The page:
David E. Wojick, PhD, P.Eng., energy consultant, Virginia

Raphael Wust, PhD, Lecturer, Marine Geology/Sedimentology, James Cook University, Australia

A. Zichichi, PhD, President of the World Federation of Scientists, Geneva, Switzerland; Emeritus Professor of Advanced Physics, University of Bologna, Italy

Notice: all of these scientist were taking exception not with one little facet of the known research, but with enough of the fairy tale the IPCC is selling to sign on to the entire letter above.

So the next time someone tries to sell you "consenus" and Anthropogenic Global Warming remind them that,

A) Science isn't done through consensus, and
B) Even if it was, the idea that "consensus" exists on AGW is a lie.

Stick that in your carbon emitting pipe and smoke it.

H/T to Blue Crab Boulevard

Thursday, December 13, 2007

Baseball's Dirty Laundry

Alright. I read the whole summary and the section where the players implicated by Kirk Radomski are enumerated. Here is my take:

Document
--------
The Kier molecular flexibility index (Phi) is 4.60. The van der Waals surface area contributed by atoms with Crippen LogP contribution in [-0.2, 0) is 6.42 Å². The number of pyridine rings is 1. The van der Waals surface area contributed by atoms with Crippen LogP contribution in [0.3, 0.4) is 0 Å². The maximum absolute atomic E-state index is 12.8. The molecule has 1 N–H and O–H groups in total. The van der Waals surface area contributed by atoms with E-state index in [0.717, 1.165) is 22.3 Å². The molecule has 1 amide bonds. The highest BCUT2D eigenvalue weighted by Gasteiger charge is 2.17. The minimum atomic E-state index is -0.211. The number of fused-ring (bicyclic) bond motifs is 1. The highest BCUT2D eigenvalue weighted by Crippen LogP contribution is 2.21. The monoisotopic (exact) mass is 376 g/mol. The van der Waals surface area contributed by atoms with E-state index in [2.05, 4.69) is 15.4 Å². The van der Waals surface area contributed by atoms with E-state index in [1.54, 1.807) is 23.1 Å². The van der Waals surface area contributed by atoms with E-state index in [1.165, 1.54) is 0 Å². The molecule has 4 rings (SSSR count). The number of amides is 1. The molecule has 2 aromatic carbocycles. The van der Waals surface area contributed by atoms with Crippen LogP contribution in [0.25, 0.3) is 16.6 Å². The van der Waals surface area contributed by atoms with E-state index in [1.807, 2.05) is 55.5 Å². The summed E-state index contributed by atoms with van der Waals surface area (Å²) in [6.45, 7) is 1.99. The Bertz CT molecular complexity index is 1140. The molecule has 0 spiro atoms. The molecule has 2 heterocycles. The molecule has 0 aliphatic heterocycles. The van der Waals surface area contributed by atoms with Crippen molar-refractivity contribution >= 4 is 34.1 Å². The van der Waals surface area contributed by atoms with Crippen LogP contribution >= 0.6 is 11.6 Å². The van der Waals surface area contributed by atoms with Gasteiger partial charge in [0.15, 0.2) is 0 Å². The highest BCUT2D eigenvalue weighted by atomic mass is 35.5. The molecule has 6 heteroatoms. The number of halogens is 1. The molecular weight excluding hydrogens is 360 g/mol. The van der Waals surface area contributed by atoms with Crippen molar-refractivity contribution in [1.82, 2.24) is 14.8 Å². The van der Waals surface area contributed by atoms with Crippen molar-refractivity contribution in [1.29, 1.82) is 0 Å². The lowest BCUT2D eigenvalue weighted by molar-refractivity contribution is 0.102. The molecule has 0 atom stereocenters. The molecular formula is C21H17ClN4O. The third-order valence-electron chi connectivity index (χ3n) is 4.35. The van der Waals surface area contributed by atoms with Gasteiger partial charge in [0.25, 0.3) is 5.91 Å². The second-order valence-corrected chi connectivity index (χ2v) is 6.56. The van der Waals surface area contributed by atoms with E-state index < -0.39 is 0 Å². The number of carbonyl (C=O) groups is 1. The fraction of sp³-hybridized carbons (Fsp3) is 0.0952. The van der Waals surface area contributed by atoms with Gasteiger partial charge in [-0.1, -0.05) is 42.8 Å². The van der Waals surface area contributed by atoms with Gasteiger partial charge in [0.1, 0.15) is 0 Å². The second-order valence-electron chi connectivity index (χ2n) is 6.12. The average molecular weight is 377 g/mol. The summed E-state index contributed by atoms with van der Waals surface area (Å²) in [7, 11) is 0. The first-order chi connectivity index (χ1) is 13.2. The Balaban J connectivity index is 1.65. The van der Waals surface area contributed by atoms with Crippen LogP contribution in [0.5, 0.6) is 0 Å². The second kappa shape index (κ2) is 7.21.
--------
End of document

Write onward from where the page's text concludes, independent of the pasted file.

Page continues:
I think Sen. Mitchell should be commended for doing such an even handed job in the report. It seems clear he collected a preponderance of evidence before releasing any names, and gave all of the accused a chance to tell their side of the story...if they had one.

It also becomes clear that the players from the start have been stonewalling, and not just in the sense of trying to keep illegal activities from coming to light. The players or, maybe more accurately, the Players Association have attempted to obfuscate and wrongdoing to the point that they no longer care of the integrity of the game is at stake.

For example:


  1. Of the 500 former players the Mitchell investigation attempted to interview, only 68 agreed to do so. That is 13.6%.

  2. The Players Association refused to supply any documentation on any matter whatsoever.

  3. They refused to make chief operating officer Gene Orza available to be interviewed. (Something to hide one has to presume.)

  4. They refused full access to the director of the current drug testing program.

  5. They sent memos "discouraging" players from cooperating with the investigation.

  6. They refused to respond to any of the specific allegations.